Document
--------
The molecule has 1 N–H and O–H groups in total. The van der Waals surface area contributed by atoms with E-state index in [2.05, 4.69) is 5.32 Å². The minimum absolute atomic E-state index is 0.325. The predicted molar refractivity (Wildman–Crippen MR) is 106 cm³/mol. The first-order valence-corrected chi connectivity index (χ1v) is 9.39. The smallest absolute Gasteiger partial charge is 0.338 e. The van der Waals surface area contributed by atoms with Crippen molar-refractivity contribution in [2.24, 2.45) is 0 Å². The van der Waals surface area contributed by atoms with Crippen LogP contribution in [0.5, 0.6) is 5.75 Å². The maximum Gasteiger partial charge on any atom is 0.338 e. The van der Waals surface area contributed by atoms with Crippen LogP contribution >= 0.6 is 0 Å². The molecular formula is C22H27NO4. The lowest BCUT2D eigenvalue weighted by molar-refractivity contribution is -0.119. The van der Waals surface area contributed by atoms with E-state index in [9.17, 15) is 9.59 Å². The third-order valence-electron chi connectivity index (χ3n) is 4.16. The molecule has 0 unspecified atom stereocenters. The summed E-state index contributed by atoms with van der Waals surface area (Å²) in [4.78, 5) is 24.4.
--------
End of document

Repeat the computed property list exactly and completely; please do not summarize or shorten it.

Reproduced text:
The molecule has 1 N–H and O–H groups in total. The van der Waals surface area contributed by atoms with E-state index in [2.05, 4.69) is 5.32 Å². The minimum absolute atomic E-state index is 0.325. The predicted molar refractivity (Wildman–Crippen MR) is 106 cm³/mol. The first-order valence-corrected chi connectivity index (χ1v) is 9.39. The smallest absolute Gasteiger partial charge is 0.338 e. The van der Waals surface area contributed by atoms with Crippen molar-refractivity contribution in [2.24, 2.45) is 0 Å². The van der Waals surface area contributed by atoms with Crippen LogP contribution in [0.5, 0.6) is 5.75 Å². The maximum Gasteiger partial charge on any atom is 0.338 e. The van der Waals surface area contributed by atoms with Crippen LogP contribution >= 0.6 is 0 Å². The molecular formula is C22H27NO4. The lowest BCUT2D eigenvalue weighted by molar-refractivity contribution is -0.119. The van der Waals surface area contributed by atoms with E-state index in [9.17, 15) is 9.59 Å². The third-order valence-electron chi connectivity index (χ3n) is 4.16. The molecule has 0 unspecified atom stereocenters. The summed E-state index contributed by atoms with van der Waals surface area (Å²) in [4.78, 5) is 24.4.